The weather was gorgeous. Of course it was.
We were sitting up front in the Mykonos restaurant
in Great Neck. The windows were out so patrons could enjoy the traditional glorious weather of the holy days.
The Lubavitchers were walking to their Chabad
, the men in suits, some of them tropical white, the women in dresses. This was a week ago, the second evening of Rosh Hashanah.
A cluster of young people, boys and girls, stopped in front of our table. A young man, maybe 12 or 13, surveyed our table of four and asked the classic question, often posed by proselytizing men in the city: “You Jewish?”
We glanced at Mike, our DH (Designated Hebrew, to use Ron Blomberg’s felicitous book title.
“Have you heard the shofar yet today?” the young man asked.
(The shofar is the ram’s horn
, blown all over the world at the Jewish new year.)
Mike had been to temple in New York, but he was not about to spoil a good scene.
No, we all said.
The one adult in the group, I am assuming a rabbi, began to blow on the horn, for two or three minutes, his notes undoubtedly reaching the shopping mall across the street.
Then he led Mike in a Rosh Hashanah prayer, as all four of us joined in.
They wished us not only a good Rosh Hashanah but a sweet Rosh Hashanah
. A good Rosh Hashanah could sound like a root canal, the rabbi said. But Rosh Hashanah should also be sweet. The young people smiled sweetly and we thanked them, and then they were gone.
The manager brought our dinner, just perfect, like New York weather at the holy days.
Jean White Grenning and Jackie Forrestal
The link is Jamaica High School, built to last forever, high on a glacial hill.
The White family moved into the house in 1938. Jean White was our class president for 1956, a born leader. President for Life, we call her.
Jean was captain of the cheerleaders when her boy friend Eddie Grenning played for Brooklyn Tech against Jamaica, in the PSAL semifinals in 1955. Then she led the cheers for Alan Seiden and Artie Benoit as Jamaica won the title.
When Eddie passed, way too young, Jean sought out adventures, getting air-lifted onto a remote island in Alaska, where she spent a winter working as a community liaison. Now she lives on another island, called Manhattan.
A few weeks ago, Jean White Grenning was in the old neighborhood and decided to take a look at her childhood home, which the Whites had sold to the Forrestals in 1977. Jackie Forrestal sent her daughter Kathy to Jamaica High, where she worked on the school paper, the Hilltopper, and loved her time there.
On this spring day, Jackie and Kathy were both gardening in the front yard when Jean dropped by. So much history in that meeting. Jackie has become a leading activist, sticking up for the legacy of Jamaica High, as the city, in a fit of Pol Pot nihilism, has sought to destroy the landmark high schools. Jamaica High is being phased out, with the gorgeous indestructible building turned over to the new fad in education, boutique mini-schools.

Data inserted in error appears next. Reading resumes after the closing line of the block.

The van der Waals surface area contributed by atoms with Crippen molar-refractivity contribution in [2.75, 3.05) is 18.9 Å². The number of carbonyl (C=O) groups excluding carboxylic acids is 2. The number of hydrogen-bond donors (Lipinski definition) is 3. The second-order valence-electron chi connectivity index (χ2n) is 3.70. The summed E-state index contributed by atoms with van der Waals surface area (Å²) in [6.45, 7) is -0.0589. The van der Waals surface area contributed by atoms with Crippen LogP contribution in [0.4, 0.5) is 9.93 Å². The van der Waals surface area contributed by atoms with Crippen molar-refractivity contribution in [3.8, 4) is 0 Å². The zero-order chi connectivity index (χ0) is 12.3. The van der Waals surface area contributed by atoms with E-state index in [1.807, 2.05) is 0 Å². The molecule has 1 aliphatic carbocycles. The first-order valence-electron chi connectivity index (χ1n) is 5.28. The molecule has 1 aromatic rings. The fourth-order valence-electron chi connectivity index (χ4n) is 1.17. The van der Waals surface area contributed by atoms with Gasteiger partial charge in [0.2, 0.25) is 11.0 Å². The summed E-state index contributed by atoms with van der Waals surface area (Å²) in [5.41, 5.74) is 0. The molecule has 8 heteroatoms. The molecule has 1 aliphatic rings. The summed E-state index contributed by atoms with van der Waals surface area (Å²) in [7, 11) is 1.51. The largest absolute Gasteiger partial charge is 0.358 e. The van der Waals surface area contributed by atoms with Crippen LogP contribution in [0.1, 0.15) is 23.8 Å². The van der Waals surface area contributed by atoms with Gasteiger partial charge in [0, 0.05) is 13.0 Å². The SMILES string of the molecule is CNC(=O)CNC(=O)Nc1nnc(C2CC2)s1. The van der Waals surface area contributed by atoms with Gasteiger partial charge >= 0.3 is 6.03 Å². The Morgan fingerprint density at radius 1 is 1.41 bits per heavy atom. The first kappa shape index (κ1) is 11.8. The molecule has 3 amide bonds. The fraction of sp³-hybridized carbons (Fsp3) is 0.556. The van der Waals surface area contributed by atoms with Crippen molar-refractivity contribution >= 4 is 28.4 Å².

In its time, Jamaica nurtured Rep. Sheila Jackson Lee
, Democrat from Houston, Letty Cottin Pogrebin
, Stephen Jay Gould
, Bob Beamon
, epic Olympic long-jumper, Paul Bowles, Sid Davidoff
and Herb London
. Four friends of mine, who lived a few blocks from each other, became doctors, some still working.
The last legal hopes for Jamaica High are stalled somewhere in the court system
; Jackie Forrestal goes to meetings, reminding people that her daughter Kathy had a great time in Jamaica not so long ago. Jackie has come to be the caretaker for bound issues of the Hilltopper, our school paper, and other treasures, just in case the school somehow emerges from this dark age.
A few weeks ago, Jean White Grenning and her brother Stuart White took the subway to Parsons Blvd and walked up 164th St., visiting their old church, the First Methodist Church of Jamaica. “The minister graciously showed us around the church and explained that he would be leaving for another church in South Jamaica. In general, he said, church attendance is down all over.”
They stopped in the old candy store, now a deli, and talked to new owner who has been there six years. Then they visited their old house, a few blocks from Jamaica High, and Jackie showed them around the house “which looks the same to us. We then walked to Union Turnpike stopped in another deli (now Korean) and peeked into the windows of Dante's which did not open until 4 o'clock.” (Back in the day, Dante’s was a mere pizzeria, where everybody went after the basketball games.)
Jean and her brother walked up 168th St. to Jamaica High, where they chatted with a few boys in one science-oriented mini-school. “They were unsure if they liked the smaller school and thought maybe they would like a bigger school,” she said.
The neighborhood has changed; there is a bustling mosque on 168th St. A few years ago, I had a great time visiting some classes at the old school; I felt Jamaica High was still producing strong people like the Whites and the Forrestals.
Larry Sills Visits the Farm Over his Office.....Photo by George Vecsey
Editing papers at Jamaica High and Dartmouth College, Larry Sills dreamed of working for The New York Times. Instead, he went into the family manufacturing business.
The next thing I heard, Sills was the focus of a terrific article in the Atlantic in January, about a company that still makes things right here in the United States.